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Congratulations to Dr Trevor Lee on winning the latest Public Policy Research (PPR) Funding Scheme

2020-11-18

Congratulations to Dr Trevor Lee on winning the latest Public Policy Research (PPR) Funding Scheme. Below is the details of the project.

Project Title:
Home-School Collaboration as Online Learning Support System: A Case Study of Primary Schools amid Class Suspension in Hong Kong
Period: 
Feb 9, 2021 – Feb 8, 2022
Funding Amount:
$670,450
 

Abstract:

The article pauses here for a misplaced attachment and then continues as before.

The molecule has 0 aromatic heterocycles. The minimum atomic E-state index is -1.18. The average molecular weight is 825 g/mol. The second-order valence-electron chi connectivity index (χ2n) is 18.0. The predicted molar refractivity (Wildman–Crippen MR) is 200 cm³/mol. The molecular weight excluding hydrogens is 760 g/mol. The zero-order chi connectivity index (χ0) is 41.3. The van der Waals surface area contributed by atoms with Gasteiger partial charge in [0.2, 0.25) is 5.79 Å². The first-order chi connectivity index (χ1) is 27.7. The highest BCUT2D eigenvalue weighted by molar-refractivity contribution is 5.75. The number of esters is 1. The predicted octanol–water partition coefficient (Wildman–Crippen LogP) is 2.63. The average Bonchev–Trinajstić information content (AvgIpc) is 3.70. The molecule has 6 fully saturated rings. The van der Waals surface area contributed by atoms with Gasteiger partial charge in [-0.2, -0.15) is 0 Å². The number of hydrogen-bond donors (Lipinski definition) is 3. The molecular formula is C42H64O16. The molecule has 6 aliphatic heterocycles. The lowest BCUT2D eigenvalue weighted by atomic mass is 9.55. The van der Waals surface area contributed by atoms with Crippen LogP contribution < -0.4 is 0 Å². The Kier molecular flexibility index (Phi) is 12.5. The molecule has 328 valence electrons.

This project responds to the policy need for research on the challenges confronting schools and families to support the online learning of primary school students amid the class suspensions in Hong Kong. For the majority of the 2019/2020 school year, classes in all local kindergarten, primary and secondary schools have been suspended in response to the coronavirus (COVID-19) epidemic (and territory-wide protests earlier). The class suspensions have focused the spotlight on pressing issues related to students’ online learning at home. Over the years, various policy initiatives for the effective online learning of students have been introduced towards, among other milestones, the development of a digital infrastructure (e.g. access to computers or the Internet at home), digital literacy support (for students and their parents) and self-directed learning and family support. Recent policy attention has been drawn to the role of home–school collaboration as the enabling environment of online learning support. Similar to traditional learning environment, home–school collaboration is important in supporting and facilitating students’ online learning. Home–school collaboration becomes particularly critical and apparent when schools have moved classes online during the prolonged class suspension, and the burden of children’s education has fallen increasingly on parental support. Findings of the proposed study are expected to provide an improved understanding of the challenges encountered by schools and families during this critical period, specifically on the possible associations with the existing context of family-school relations. Such understanding is expected to inform the direction for the future development of a long-term effective family support system. With the view to understand the practices adopted by schools and families of different backgrounds, we will include eight purposively selected school cases for an in-depth case study based on school socioeconomic status (SES) composition, extent of home–school collaboration and scale of school operations in online learning amid class suspensions. For example, schools with high student enrolment from low SES backgrounds are likely to encounter numerous challenges in relation to students’ family resources. Given insights from the perspectives of school leaders, teachers, parents and students, this project will contribute to a timely understanding of the challenges and expectations among schools and families to support students’ online learning amid class suspensions, and how home–school collaboration strategies play a long-term role in online learning support.